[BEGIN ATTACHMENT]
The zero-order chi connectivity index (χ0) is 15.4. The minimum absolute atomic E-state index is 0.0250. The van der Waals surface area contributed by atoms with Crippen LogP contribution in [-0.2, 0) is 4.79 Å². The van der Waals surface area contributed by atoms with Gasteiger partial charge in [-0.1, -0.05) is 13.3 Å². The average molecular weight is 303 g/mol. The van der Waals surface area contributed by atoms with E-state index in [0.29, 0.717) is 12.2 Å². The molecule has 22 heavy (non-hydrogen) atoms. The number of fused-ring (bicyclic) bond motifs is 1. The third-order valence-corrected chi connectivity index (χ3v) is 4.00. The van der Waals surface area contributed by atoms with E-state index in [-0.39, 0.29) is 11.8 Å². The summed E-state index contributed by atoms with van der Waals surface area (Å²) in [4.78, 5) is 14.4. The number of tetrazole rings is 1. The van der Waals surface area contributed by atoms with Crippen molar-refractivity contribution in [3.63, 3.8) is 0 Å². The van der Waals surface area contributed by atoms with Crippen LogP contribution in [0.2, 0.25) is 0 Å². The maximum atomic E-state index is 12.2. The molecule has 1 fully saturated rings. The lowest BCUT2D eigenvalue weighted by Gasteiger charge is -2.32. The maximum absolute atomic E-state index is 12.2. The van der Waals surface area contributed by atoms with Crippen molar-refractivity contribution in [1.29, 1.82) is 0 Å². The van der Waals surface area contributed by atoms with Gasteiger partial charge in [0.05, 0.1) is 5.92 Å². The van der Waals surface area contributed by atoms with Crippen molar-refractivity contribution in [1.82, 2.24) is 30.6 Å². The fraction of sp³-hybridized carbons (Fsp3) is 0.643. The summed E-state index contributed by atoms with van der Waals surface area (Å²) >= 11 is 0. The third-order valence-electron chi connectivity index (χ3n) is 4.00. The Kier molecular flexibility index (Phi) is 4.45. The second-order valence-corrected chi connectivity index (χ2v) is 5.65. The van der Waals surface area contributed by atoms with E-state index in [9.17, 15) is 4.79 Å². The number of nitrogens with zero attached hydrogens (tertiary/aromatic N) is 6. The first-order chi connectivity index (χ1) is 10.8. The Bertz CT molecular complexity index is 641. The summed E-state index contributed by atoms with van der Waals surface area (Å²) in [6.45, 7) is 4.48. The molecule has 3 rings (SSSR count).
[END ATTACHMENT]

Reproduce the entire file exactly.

The zero-order chi connectivity index (χ0) is 15.4. The minimum absolute atomic E-state index is 0.0250. The van der Waals surface area contributed by atoms with Crippen LogP contribution in [-0.2, 0) is 4.79 Å². The van der Waals surface area contributed by atoms with Gasteiger partial charge in [-0.1, -0.05) is 13.3 Å². The average molecular weight is 303 g/mol. The van der Waals surface area contributed by atoms with E-state index in [0.29, 0.717) is 12.2 Å². The molecule has 22 heavy (non-hydrogen) atoms. The number of fused-ring (bicyclic) bond motifs is 1. The third-order valence-corrected chi connectivity index (χ3v) is 4.00. The van der Waals surface area contributed by atoms with E-state index in [-0.39, 0.29) is 11.8 Å². The summed E-state index contributed by atoms with van der Waals surface area (Å²) in [4.78, 5) is 14.4. The number of tetrazole rings is 1. The van der Waals surface area contributed by atoms with Crippen molar-refractivity contribution in [3.63, 3.8) is 0 Å². The van der Waals surface area contributed by atoms with Crippen LogP contribution in [0.2, 0.25) is 0 Å². The maximum atomic E-state index is 12.2. The molecule has 1 fully saturated rings. The lowest BCUT2D eigenvalue weighted by Gasteiger charge is -2.32. The maximum absolute atomic E-state index is 12.2. The van der Waals surface area contributed by atoms with Crippen molar-refractivity contribution in [1.29, 1.82) is 0 Å². The van der Waals surface area contributed by atoms with Gasteiger partial charge in [0.05, 0.1) is 5.92 Å². The van der Waals surface area contributed by atoms with Crippen molar-refractivity contribution in [1.82, 2.24) is 30.6 Å². The fraction of sp³-hybridized carbons (Fsp3) is 0.643. The summed E-state index contributed by atoms with van der Waals surface area (Å²) >= 11 is 0. The third-order valence-electron chi connectivity index (χ3n) is 4.00. The Kier molecular flexibility index (Phi) is 4.45. The second-order valence-corrected chi connectivity index (χ2v) is 5.65. The van der Waals surface area contributed by atoms with E-state index in [9.17, 15) is 4.79 Å². The number of nitrogens with zero attached hydrogens (tertiary/aromatic N) is 6. The first-order chi connectivity index (χ1) is 10.8. The Bertz CT molecular complexity index is 641. The summed E-state index contributed by atoms with van der Waals surface area (Å²) in [6.45, 7) is 4.48. The molecule has 3 rings (SSSR count).